Via Meredith Marakovits, right-hander Ivan Nova threw a 30-pitch bullpen session today as he works his way back from right rotator cuff inflammation. He is eligible to be activated off the DL tomorrow, but that seems unlikely.
The more interesting news is that when he does return, Nova isn’t guaranteed to step right back into the rotation. Marakovits hears that the bullpen is a “consideration” and that all options will be discussed before a decision is made. Ivan was getting pounded before being placed on the DL — 7.28 ERA (4.74 FIP) in his last eight starts (47 IP) — and I get the sense that his return to the rotation will depend on a) how well David Phelps pitches, and b) how quickly Andy Pettitte gets healthy.
Nova very clearly has the stuff to start and should continue to do that long-term, but if the Yankees have better rotation options at the moment, then I would be interested to see him out of the bullpen. He’s made just a handful of relief appearances in his career and given the team’s shaky middle relief, Nova could end up being pretty useful down the stretch if he takes to it.
Robinson Cano is in tonight’s lineup as the DH after testing his left hip both in the batting cage and during batting practice. The second baseman said his the joint still feels “tight” following last night’s awkward step on the game-winning eighth inning hit, and he still feels it when he bends over. Hence the DH thing. There are no tests planned at the moment, but Joe Girardi wouldn’t commit to the lineup until Robbie hit on the field and gave the thumbs up.
- That lineup, by the way, can be found here. Curtis Granderson is back in not just center field, but also in the second spot of the batting order. The regular 2-3-4 hitters have just been bumped down a slot.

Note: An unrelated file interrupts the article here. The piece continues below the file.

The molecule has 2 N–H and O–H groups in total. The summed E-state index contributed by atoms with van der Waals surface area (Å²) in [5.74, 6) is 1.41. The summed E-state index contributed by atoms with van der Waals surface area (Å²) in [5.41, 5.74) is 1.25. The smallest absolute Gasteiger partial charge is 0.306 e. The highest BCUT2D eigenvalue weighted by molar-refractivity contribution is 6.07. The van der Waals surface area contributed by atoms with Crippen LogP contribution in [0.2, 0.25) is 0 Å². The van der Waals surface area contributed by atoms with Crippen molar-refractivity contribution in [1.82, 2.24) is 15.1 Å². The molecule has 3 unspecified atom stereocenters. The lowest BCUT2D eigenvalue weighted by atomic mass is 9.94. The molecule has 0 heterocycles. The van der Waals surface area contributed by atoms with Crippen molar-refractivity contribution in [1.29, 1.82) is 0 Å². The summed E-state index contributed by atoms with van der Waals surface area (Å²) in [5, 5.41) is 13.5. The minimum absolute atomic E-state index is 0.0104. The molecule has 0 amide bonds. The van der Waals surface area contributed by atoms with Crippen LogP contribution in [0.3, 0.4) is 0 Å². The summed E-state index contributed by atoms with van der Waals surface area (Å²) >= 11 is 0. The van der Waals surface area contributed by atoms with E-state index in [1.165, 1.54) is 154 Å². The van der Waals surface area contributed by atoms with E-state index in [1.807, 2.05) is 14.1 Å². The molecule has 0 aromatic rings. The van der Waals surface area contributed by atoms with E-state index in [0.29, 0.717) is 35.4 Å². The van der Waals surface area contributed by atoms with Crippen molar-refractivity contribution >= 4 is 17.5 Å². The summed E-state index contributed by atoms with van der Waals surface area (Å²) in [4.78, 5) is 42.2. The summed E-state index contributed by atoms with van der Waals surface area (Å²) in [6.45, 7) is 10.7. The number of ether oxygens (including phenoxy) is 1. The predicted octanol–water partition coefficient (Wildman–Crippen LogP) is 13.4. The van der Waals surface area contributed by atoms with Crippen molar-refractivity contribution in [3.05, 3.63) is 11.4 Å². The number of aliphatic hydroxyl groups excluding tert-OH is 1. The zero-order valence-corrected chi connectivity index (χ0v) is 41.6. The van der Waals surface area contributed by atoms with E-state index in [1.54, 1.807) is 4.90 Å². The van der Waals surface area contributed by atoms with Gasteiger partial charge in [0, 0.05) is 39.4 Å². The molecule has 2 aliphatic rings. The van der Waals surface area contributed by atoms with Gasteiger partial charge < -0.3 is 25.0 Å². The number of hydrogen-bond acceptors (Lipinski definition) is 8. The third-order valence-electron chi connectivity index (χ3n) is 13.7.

- Ivan Nova (shoulder) threw live batting practice to Eduardo Nunez and Chris Dickerson before the game. He faced seven “hitters” and threw north of 20 pitches, including breaking balls and changeups. Nova said he feels fine and right now the plan is to see how he responds tomorrow before determining the next step.
- Mark Teixeira (calf) has been jogging but has yet to really push it and run sprints. He’s still not ready for that, making a Thursday return to the lineup unlikely at the moment. Unsurprisingly, Teixeira hopes to be back no later than the weekend.
- Casey McGehee is back with the club and will be active tonight. The Low-A Charleston season ended yesterday, so he was able to rejoin the team without waiting the full ten days.
Some updates on the walking wounded …
- Mark Teixeira (calf) said he’s feeling “better” and expects to play when the Yankees get to Baltimore later in the week. Three games on the turf in Tropicana isn’t the smartest idea with a leg problem. Teixeira did take batting practice and ground balls/throws at first today, which I think he’s been doing that for a few days now.
- Curtis Granderson (hamstring) is feeling better and took batting practice before the game. Joe Girardi is wary playing him on the turf right away, but he could return to the lineup as the DH as soon as tomorrow.
- Andy Pettitte (leg) feels fine following yesterday’s bullpen session and will throw live batting practice on Wednesday. It’ll be his first time facing hitters since Casey Kotchman broke his leg with that comebacker.
- Ivan Nova (shoulder) also feels fine following yesterday’s bullpen session. He’ll face hitters in live batting practice either tomorrow or Wednesday.